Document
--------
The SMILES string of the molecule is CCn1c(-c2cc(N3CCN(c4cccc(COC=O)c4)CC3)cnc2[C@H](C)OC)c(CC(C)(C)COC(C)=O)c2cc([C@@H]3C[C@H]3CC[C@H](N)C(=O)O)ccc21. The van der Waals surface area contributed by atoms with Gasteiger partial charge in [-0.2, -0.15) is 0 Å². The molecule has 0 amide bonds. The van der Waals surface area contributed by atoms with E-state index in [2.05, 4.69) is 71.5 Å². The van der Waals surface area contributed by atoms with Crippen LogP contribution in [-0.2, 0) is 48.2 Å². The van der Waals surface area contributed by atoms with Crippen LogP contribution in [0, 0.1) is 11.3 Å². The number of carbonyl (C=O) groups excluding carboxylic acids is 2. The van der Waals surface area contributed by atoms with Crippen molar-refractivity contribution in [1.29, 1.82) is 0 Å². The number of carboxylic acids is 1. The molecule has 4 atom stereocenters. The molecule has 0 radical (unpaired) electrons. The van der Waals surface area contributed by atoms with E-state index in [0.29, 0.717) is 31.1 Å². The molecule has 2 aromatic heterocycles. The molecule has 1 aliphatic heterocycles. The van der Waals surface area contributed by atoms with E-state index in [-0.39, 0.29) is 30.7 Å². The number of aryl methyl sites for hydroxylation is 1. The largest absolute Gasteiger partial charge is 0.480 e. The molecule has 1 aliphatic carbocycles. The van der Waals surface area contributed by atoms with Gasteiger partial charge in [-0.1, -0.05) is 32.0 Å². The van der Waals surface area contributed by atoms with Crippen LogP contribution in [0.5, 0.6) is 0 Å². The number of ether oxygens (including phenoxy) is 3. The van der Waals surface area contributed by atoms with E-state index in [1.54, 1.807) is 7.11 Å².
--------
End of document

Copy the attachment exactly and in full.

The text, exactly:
The SMILES string of the molecule is CCn1c(-c2cc(N3CCN(c4cccc(COC=O)c4)CC3)cnc2[C@H](C)OC)c(CC(C)(C)COC(C)=O)c2cc([C@@H]3C[C@H]3CC[C@H](N)C(=O)O)ccc21. The van der Waals surface area contributed by atoms with Gasteiger partial charge in [-0.2, -0.15) is 0 Å². The molecule has 0 amide bonds. The van der Waals surface area contributed by atoms with E-state index in [2.05, 4.69) is 71.5 Å². The van der Waals surface area contributed by atoms with Crippen LogP contribution in [-0.2, 0) is 48.2 Å². The van der Waals surface area contributed by atoms with Crippen LogP contribution in [0, 0.1) is 11.3 Å². The number of carbonyl (C=O) groups excluding carboxylic acids is 2. The van der Waals surface area contributed by atoms with Crippen molar-refractivity contribution in [1.29, 1.82) is 0 Å². The number of carboxylic acids is 1. The molecule has 4 atom stereocenters. The molecule has 0 radical (unpaired) electrons. The van der Waals surface area contributed by atoms with E-state index in [0.29, 0.717) is 31.1 Å². The molecule has 2 aromatic heterocycles. The molecule has 1 aliphatic heterocycles. The van der Waals surface area contributed by atoms with E-state index in [-0.39, 0.29) is 30.7 Å². The number of aryl methyl sites for hydroxylation is 1. The largest absolute Gasteiger partial charge is 0.480 e. The molecule has 1 aliphatic carbocycles. The van der Waals surface area contributed by atoms with Gasteiger partial charge in [-0.1, -0.05) is 32.0 Å². The van der Waals surface area contributed by atoms with Crippen LogP contribution in [0.5, 0.6) is 0 Å². The number of ether oxygens (including phenoxy) is 3. The van der Waals surface area contributed by atoms with E-state index in [1.54, 1.807) is 7.11 Å².